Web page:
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Lawsuits & Litigation

Judge Upholds Immigration Injunction, Scolds Administration for Premature Rollout

— April 10, 2015

On Tuesday, April 7th in Brownsville, Texas, U.S. District Judge Andrew Hanen ruled against a request by the Obama administration to lift the injunction he placed on it regarding immigration reform. The ruling comes as a precursor to an April 17th hearing in the 5th U.S. Circuit Court of Appeals, in which the Justice Department will plead their case regarding the constitutionality of President Obama’s November, 2014 executive order that could potentially shield up to 4 million people from deportation. Hanen placed the injunction into effect on February 16th, in response to a lawsuit filed by 26 states which believe that the executive action is a constitutional overreach. Judge Hanen reaffirmed his original decision, writing that “There is no pressing, emergent need for this program, If there had been such a need,” (the Department of Homeland Security) “could have implemented the program at any time in the last five or ten years.” Obviously disappointed in the ruling, the Obama administration issued a sharp response, claiming that the judge is blocking “common-sense policies,” and vowed to continue the fight during the appeal hearing.

In addition to declining to lift the injunction, Judge Hanen also issued a separate ruling on the case Tuesday which allows the plaintiff states to undergo discovery on claims that the administration began to implement certain aspects of the immigration reform shortly after the November announcement, despite claiming to the court that these provisions wouldn’t begin until February 18th. This complaint stems from the administration continuing to lay the groundwork for 108,000 3-year reprieves based on a section of the law that the administration believed was not being challenged as part of the lawsuit. Calling the premature implementation an accident, Obama said he thought that these actions were guided by an earlier 2012 protocol and apologized for the error. Although he called the administration’s actions “misleading,” and threatened to sanction Justice Department attorneys over the incident, Judge Hanen ultimately decided against it in order to keep the focus on the main issue. Hanen wrote in the ruling, “The parties’ arguments should be decided on their relative merits according to the law, not clouded by outside allegations that may or may not bear on the ultimate issues in this lawsuit.”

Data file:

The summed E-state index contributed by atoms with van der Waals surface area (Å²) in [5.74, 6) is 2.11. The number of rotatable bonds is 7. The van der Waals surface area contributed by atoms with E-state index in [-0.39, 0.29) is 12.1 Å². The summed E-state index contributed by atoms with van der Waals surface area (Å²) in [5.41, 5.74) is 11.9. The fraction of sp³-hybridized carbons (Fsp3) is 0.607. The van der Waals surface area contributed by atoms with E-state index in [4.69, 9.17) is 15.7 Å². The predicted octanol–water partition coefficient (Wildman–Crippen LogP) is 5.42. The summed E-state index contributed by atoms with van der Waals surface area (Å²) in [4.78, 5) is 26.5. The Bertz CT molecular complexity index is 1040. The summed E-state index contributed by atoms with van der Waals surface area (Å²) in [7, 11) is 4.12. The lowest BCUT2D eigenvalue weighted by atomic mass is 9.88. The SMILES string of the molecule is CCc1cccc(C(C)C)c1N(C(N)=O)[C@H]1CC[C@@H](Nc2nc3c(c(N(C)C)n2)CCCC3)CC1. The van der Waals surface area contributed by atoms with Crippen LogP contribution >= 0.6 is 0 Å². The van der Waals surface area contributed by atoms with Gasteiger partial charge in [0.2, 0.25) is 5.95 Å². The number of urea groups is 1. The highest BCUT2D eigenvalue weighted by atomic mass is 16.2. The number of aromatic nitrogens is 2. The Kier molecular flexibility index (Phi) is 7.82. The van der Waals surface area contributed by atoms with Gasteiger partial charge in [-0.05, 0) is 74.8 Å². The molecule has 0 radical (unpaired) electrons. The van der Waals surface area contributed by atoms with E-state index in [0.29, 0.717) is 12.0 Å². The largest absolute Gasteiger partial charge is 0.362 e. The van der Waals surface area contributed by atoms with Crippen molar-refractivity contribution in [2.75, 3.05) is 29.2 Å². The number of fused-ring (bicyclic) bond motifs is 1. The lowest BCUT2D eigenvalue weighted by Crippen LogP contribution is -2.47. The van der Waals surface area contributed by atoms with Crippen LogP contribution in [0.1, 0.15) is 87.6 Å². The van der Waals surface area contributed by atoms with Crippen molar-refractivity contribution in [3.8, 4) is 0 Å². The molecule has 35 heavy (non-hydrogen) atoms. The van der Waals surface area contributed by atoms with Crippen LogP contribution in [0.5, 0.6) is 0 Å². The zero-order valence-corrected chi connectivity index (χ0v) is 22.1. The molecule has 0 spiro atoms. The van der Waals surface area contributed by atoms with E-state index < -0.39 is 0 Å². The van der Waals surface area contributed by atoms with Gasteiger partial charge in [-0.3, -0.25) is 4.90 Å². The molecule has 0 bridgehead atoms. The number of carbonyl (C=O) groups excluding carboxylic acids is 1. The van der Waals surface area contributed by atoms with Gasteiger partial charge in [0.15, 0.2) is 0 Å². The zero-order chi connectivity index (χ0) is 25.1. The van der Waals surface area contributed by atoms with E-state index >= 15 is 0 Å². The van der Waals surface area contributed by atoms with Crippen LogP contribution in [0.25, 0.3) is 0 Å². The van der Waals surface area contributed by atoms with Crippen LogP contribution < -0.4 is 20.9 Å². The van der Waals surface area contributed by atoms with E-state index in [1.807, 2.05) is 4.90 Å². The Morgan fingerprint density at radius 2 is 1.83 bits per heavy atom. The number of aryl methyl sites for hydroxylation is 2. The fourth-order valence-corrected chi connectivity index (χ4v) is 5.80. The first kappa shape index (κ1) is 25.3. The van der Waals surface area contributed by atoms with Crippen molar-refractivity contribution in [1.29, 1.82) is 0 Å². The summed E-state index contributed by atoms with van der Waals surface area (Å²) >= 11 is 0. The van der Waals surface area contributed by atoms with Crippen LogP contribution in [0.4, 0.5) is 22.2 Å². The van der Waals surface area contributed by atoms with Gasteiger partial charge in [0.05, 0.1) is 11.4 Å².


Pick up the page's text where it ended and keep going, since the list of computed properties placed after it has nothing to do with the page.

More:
Tuesday’s actions set the stage for the critical April 17th appeal hearing. In the discovery ruling, Judge Hanen ordered an April 21st deadline for the administration to submit information and documentation regarding the premature rollout. It will be curious as to how or if the specter of these documents will affect the appeal or not. Obama spokesperson, Joshua Ernest, remains confident in light of the recent setbacks, saying that members of the administration “continue to have very strong confidence in the legal strength” of their argument. Ernest’s statements may be slightly overconfident, however; judging by a U.S. News and World Report Debate Club panel of 4 prominent experts who were asked about the legality of the executive action following the November announcement. The results came back mixed: 1-yes, 2-no’s and 1-maybe. Events in the next few weeks may continue to clarify the constitutionality of the executive order, but the debate will likely continue until a legislative solution is met.


New York Daily News – Bloomberg

US News & World Report/AP – Juan A. Lozano

US News & World Report – Debate Club

Wall Street Journal –Nathan Koppel

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